The inspectors meet there from time to time; local superintendents send there reports of crimes which have been committed during the previous twenty-four hours every morning, and the director is supposed to issue the instructions regarding them, but practically the inspectors are independent, for the matter of any crime is usually remanded to them.


The detective force of London consists of 400 men in summer and 700 in winter. They are chosen from the police for their ingenuity in tracking criminals, so far as this is apparent. The Scotland Yard force consists of eighty men, nearly all of whom rank as inspectors.


This force has so long been the focus of observation in criminal investigation, it has been called upon so often to assist the novelist, especially one whose plot covers a crime, or one who writes detective stories, that its reputation has become worldwide from this source alone, without considering the many remarkable criminal cases with which it has had to do.

Novelists, however, have often taken great liberties with Scotland Yard rules.

The force is used for London alone, a London detective being scarcely ever sent anywhere else.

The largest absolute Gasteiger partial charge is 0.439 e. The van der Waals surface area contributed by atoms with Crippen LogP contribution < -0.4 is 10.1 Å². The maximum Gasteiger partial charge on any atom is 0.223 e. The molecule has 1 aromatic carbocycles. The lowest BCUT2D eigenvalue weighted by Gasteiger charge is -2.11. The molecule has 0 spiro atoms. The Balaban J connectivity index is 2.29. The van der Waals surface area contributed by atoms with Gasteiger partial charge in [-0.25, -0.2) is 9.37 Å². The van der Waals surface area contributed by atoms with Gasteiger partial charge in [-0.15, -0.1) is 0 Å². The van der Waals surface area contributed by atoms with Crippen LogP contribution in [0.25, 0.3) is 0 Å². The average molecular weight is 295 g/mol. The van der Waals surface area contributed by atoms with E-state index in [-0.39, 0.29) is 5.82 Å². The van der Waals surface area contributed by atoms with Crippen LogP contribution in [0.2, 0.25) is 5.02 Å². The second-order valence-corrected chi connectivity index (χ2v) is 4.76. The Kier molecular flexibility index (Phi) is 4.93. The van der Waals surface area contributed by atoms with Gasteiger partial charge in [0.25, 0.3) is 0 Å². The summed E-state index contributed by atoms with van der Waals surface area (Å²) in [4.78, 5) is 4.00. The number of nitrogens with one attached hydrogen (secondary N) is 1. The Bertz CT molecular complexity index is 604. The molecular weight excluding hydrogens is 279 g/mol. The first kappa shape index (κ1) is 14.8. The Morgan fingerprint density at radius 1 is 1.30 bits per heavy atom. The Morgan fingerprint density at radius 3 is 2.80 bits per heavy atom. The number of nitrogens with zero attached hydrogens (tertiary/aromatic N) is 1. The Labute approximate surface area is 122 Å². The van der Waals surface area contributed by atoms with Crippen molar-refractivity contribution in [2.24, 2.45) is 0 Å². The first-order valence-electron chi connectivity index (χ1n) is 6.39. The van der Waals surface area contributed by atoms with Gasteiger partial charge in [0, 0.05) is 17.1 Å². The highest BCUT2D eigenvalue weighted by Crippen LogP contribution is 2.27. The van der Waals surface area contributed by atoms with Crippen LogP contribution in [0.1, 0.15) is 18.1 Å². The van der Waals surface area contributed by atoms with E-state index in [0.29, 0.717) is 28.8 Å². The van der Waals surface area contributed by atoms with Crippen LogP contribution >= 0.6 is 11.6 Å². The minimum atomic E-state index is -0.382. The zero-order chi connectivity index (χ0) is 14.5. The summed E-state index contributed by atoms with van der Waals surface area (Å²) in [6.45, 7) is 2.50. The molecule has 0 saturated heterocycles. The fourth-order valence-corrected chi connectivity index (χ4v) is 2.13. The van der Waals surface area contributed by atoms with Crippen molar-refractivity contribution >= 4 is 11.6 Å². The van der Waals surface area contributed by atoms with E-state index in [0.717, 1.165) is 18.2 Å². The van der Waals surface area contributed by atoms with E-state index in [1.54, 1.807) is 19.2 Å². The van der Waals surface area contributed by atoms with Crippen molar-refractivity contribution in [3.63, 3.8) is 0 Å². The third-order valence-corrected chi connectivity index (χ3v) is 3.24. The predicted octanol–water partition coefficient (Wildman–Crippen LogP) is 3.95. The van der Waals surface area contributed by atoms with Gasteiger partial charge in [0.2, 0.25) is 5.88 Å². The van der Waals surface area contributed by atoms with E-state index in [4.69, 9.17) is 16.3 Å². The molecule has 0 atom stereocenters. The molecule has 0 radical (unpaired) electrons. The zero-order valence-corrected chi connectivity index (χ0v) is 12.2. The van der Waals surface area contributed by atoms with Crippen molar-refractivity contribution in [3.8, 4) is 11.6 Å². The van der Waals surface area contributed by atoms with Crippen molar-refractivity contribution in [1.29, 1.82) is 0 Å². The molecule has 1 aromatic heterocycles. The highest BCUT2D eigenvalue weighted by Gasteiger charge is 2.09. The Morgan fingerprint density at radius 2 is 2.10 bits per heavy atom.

Yet many a storyteller has summoned a Scotland Yard detective to help him out with his plot, to go where his chief would not think of sending him. But with the novelist all things are possible; the inspector arrives, and if the ingenuity of the real detective and his luck were a tithe of what they are in the novel, no guilty man would ever escape.

An illustration showing detectives looking at suspects.
The illustration that accompanied the article.


The force is under the direct orders of the assistant commissioner.

It investigates notable crimes, like the Whitechapel murders, but its principal business is embezzlements, forgeries and other similar matters. It also does a great deal of government work, both for the British crown and for the governments of foreign countries.

The force also is expected to investigate all applications for naturalization and attend popular gatherings, besides keeping an eye on all professional criminals who may be at large.

Once a week, a Scotland Yard detective goes to the city prisons to look at the prisoners awaiting trial and see if any are known to him.

The foreign correspondence is an important item. Formerly this work was done by a force of civil service clerks. Now it is all done at Scotland Yard, and each letter received is replied to in the language in which it is written.


There is, doubtless, much variety and excitement in the work of a detective.

He must take what clew he has, if any, and follow the dictates of his own ingenuity.

Often he ingratiates himself into the confidence of the suspected criminal, and detectives have been known to live with a criminal for months before getting the proof required for conviction.


Recently in Chicago, at an anarchist trial, one of the prisoners, who was being pressed too hard by the questions of a lawyer, stepped aside from among the criminals and began to chat familiarly with the prosecuting attorney. He proved to be a detective who had been so familiar with the accused as to be arrested and tried for the offense they had committed.